Indian Prime Minister Narendra Modi’s Bharatiya Janata Party lost a crucial election in the key Indian state of Bihar Sunday, Nov. 8, 2015. Pictured: Supporters of the Janata Dal (United) party celebrate after learning of the initial election results at their party office in Patna, India on Nov. 8, 2015. Reuters/

Indian Prime Minister Narendra Modi sent out a message Sunday on Twitter that brought an end to a long and viciously fought election campaign in Bihar, one of India’s poorest states. A so-called grand coalition linked to the Congress party, which suffered a historic defeat by the BJP in the 2014 national elections, won a convincing victory, according to reports.

The defeat is the latest setback to Modi's Bharatiya Janata Party, which has been widely criticized in recent weeks over a range of issues. Over the past few weeks, Modi spoke at over two dozen events in the state drumming up support for his party, according to the BBC, underlining the importance of the election's outcome to the right-wing BJP in a state riven by caste issues and poverty.

“Had a telephone conversation with Shri @nitishkumar & congratulated him on the victory,” Modi said, on his Twitter feed. Nitish Kumar, the incumbent chief minister, tweeted: “Just received a phone call from the Prime Minister congratulating me.”

Kumar, 64, was credited with providing Bihar -- which has a population of over 100 million people and suffered from poverty, crime and unemployment, and where approximately a third of the population survives on $1.9 a day -- with much-needed infrastructure and economic development, but was later criticized for losing his way in his second term, according to reports.

On the other hand, Modi’s BJP has recently suffered a hit to its image over his administration’s performance on a range of issues. Along with growing concerns over a delay in economic reforms, the BJP is facing controversy over a ban on beef, as well as a national debate on a perceived crackdown on press freedom, after several writers and artists returned their national awards protesting the "growing climate of intolerance," al Jazeera reported, following the killings of two intellectuals widely believed to have been targeted for their secular views.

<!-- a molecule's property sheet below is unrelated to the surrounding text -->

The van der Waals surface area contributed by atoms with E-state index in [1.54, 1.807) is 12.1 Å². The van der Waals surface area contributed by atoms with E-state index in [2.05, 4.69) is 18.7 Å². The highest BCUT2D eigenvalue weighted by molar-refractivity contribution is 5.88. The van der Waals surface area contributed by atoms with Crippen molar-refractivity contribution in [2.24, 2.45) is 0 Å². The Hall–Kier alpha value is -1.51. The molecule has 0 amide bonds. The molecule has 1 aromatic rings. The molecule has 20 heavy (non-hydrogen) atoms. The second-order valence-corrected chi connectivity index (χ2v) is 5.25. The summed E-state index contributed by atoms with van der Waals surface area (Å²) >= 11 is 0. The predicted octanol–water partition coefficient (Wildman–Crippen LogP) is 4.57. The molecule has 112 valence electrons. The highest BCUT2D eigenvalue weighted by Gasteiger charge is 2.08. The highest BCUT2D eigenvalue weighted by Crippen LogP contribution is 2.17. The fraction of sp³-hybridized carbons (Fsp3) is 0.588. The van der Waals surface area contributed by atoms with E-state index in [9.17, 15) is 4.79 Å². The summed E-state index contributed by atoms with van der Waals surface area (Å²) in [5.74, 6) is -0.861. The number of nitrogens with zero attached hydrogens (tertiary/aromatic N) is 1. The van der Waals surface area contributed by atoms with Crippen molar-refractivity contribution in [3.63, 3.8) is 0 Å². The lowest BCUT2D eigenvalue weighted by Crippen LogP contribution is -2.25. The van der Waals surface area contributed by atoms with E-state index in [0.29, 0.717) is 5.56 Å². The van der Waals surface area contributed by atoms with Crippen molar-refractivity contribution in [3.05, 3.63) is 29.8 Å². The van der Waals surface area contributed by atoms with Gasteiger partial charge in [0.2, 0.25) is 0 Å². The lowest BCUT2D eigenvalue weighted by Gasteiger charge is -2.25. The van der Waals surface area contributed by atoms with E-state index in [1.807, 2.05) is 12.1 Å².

"What has Mr Modi done since becoming prime minister? All talk, no action," a local in Bihar told the BBC.

Moody’s Analytics warned that Modi’s inaction on issues like a ban on the consumption of beef (cows are sacred to Hindus, who dominate Modi’s BJP) could derail his government’s reform plans. “Modi must keep his members in check or risk losing domestic and global credibility,” Moody’s Analytics said, according to reports.

"The BJP has never supported such incidents," the prime minister told local reporters in October, after a Muslim man was lynched for allegedly eating beef, calling the incident "sad" and "unwelcome."

Kumar reportedly seized the beef-ban controversy to accuse the BJP of siding with the state’s majority Hindus, as he and his coalition partners -- including the Congress and two regional parties (including one led by a former political rival) -- sought to win in a state where the BJP has never won an outright majority.

"Narendra Modi won (national elections) in 2014 because he spoke only of development, but now his party and ministers try and defend killers of people eating beef in India. This won't work in Bihar," the BBC cited a local as saying.

With the defeat in Bihar, the challenges for Modi to push through crucial reforms are only expected to grow as the BJP’s opponents gain power in powerful state governments as well as seats in the parliament’s upper house, Agence France-Presse (AFP) reported.

"This election was loaded against us. It is a defeat of the arithmetic," BJP spokesman GVL Narsimha Rao told India Today TV, as cited by AFP, adding: "Our PM has delivered even in this election. It is because of his appeal that we managed a creditable performance."